As indicated above, both the Ministry of Finance and Economic Affairs and the Ministry of the Civil Service, including the Personnel Administration Division, have been mandated to continue consultations and negotiations with the workers’ representatives to ensure that all appropriate steps are taken to safeguard the rights of all workers affected by these measures and to craft interventions aimed at mitigating the dislocation which will undoubtedly be caused, including assisting those interested to enter into retraining and redeployment programmes in the private sector.

The Ministry of Finance has also been mandated to work with the Board and Management of the National Insurance Scheme to ensure appropriate provisions are made for timely and full payment of unemployment benefits to workers that are displaced.

Cabinet has also agreed to support following additional measures:

  1. A 10 % cut in the salaries of all Ministers, Government MPs, Parliamentary Secretaries, Personal Assistants, and other persons designated as “political appointees” in the employ of the government.

  2. A 50% cut in the external travel budgets of all ministries, and statutory boards.

  3. A freeze on all non-statutory discretionary waivers unrelated to the earning and/or direct saving of foreign exchange for the next three years. It is projected that this measure could save the government at least 100 million dollars over the period.

Additionally Mr. Speaker, earlier this year, the Ministry of Finance formally requested technical assistance from the IMF’s Fiscal Affairs Department in two critical areas of government’s operations: Tax administration, and fiscal/operational reform in the key statutory entities which rely on central government for large transfers for their operations.

For some time now most internal and external examiners have expressed deep concerns about both of these areas as key examples of parts of government’s operations which exhibit unacceptable levels of inefficiency and dis-functionality resulting increasing financial burdens to the state.

I am happy to announce that the Fund has accepted the requests and starting next month, the first team will begin its examination of the fiscal and operational challenges of some of our key statutory entities.

In anticipation of that and in an effort to advance and concretize this work, the Ministry of Finance will assemble a high level task force of senior finance, business and accounting experts to work along with the Fund’s team to finalize a reform agenda for the selected entities to be presented to the Minister before mid-year.

I also anticipate that very shortly the Fund will identify a team of experts to conduct the long overdue comprehensive assessment of the direct and indirect tax systems in Barbados with a view to advising government on major reforms necessary in both tax policy and administration.

Mr. Speaker the additional measures which I have just announced, though tough, are designed for the specific purpose of helping Barbados’ economy to accelerate the process of adjustment and fiscal consolidation.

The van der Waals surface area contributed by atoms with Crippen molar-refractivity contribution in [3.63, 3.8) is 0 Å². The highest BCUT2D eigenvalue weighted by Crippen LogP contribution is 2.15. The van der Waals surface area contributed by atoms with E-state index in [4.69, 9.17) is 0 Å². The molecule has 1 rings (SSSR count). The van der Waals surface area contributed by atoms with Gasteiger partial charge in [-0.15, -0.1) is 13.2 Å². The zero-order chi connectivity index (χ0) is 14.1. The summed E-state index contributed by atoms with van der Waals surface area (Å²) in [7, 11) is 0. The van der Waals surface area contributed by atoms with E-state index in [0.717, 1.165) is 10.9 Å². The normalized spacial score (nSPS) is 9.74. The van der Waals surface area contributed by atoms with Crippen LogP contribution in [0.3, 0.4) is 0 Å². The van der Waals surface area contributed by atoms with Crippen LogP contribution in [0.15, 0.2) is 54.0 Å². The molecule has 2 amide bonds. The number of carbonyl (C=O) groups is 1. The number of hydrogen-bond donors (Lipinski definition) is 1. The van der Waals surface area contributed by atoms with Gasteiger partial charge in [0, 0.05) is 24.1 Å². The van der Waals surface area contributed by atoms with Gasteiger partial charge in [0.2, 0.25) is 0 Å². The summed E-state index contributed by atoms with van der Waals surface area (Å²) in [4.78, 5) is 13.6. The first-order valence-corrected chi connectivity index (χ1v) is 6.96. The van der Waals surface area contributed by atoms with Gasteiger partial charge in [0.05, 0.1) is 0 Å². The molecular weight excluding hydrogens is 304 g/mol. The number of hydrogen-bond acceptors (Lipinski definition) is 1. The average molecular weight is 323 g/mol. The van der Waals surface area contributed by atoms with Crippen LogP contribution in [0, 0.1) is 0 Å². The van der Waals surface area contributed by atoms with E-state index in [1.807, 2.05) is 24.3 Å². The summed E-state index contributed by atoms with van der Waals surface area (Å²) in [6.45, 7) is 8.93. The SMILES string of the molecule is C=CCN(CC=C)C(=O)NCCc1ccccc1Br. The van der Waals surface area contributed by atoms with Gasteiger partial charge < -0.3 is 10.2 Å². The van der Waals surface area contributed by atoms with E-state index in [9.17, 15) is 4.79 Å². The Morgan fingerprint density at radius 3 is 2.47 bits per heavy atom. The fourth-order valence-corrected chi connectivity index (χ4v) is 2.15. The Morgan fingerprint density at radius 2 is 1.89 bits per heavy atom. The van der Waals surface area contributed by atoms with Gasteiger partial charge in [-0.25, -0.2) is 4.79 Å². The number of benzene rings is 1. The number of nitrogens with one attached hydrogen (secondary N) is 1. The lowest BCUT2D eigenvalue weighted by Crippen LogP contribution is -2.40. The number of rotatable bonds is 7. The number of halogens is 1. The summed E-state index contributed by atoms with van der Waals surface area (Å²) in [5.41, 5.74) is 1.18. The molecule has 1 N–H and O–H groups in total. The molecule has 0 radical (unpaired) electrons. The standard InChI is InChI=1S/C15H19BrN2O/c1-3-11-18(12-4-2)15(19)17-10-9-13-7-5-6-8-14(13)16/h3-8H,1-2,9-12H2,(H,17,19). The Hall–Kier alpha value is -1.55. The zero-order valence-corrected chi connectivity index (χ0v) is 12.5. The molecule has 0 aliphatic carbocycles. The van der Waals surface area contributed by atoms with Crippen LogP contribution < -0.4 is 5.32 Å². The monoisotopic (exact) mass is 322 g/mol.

In the end though, Sir, as a country we cannot hope to cut or tax our way out of this economic decline. We must push ahead even more radically with our growth initiatives through greater public and especially private sector investment. As a government the pressure is on us to step up and remove all obstacles to investment in our country whether from domestic or foreign investors. We must work harder and faster and facilitate more.

Our private sector partners must bemoan less and invigorate more. We must together do more to help each other rather than just satisfy ourselves with highlighting every fault that exists on either side.

It is in increasing our levels of productivity, expanding our creativity and innovation that will help us build the efficiencies that will make Barbados more externally competitive and internally dynamic.

In 2014, from the government’s side, we are set to initiate a set of major public sector investments either directly on our own or in PPP arrangements. We are confident that if such investments are matched by investments from our domestic and foreign investors that 2014 will truly begin a substantial turnaround in the Barbados economy. Now is the time to forge ahead with those plans and I encourage our colleagues in business to match us in this regard.

In this way we will create newer more sustainable private sector jobs to assist in redeploying those whom we now have to release from the employ of government to the private sector.

It is never easy for any government or Minister of Finance to have to introduce measures that strike at the heart of a person’s financial and social livelihood. This is tough on all of us over here and it will be on all officers of the governmental system.

We understand and empathize with the anguish which these measures will cause the many people affected by them. They will be your constituents and ours. But having tried our utmost over the past five years and some to avoid this road, the exigencies of the negative impact of the world’s worst recession have dictated that we cannot continue on the course which we have been pursuing.

If there is any relief that we can offer to those likely to be affected Mr. Speaker, we will make that relief available to the fullest extent of our capacities and within the constraints with which we have to contend.

What we would wish to see happen though Sir, is that those who are not affected to the same degree as some of our brothers and sisters, open their hearts and minds and homes and even their financial resources if they can. We have to ensure that we carry our family, friends and former associates and, yes, constituents along this very difficult journey.

The government Sir, working with the Private Sector, Labour Movement, and wider Civil Society, will endeavour to ensure that every effort is made to secure a speedy and sustainable turnaround of the Barbados economy so that we can achieve our national objectives of a country that is socially balanced, economically viable, environmentally sound, and characterized by good governance.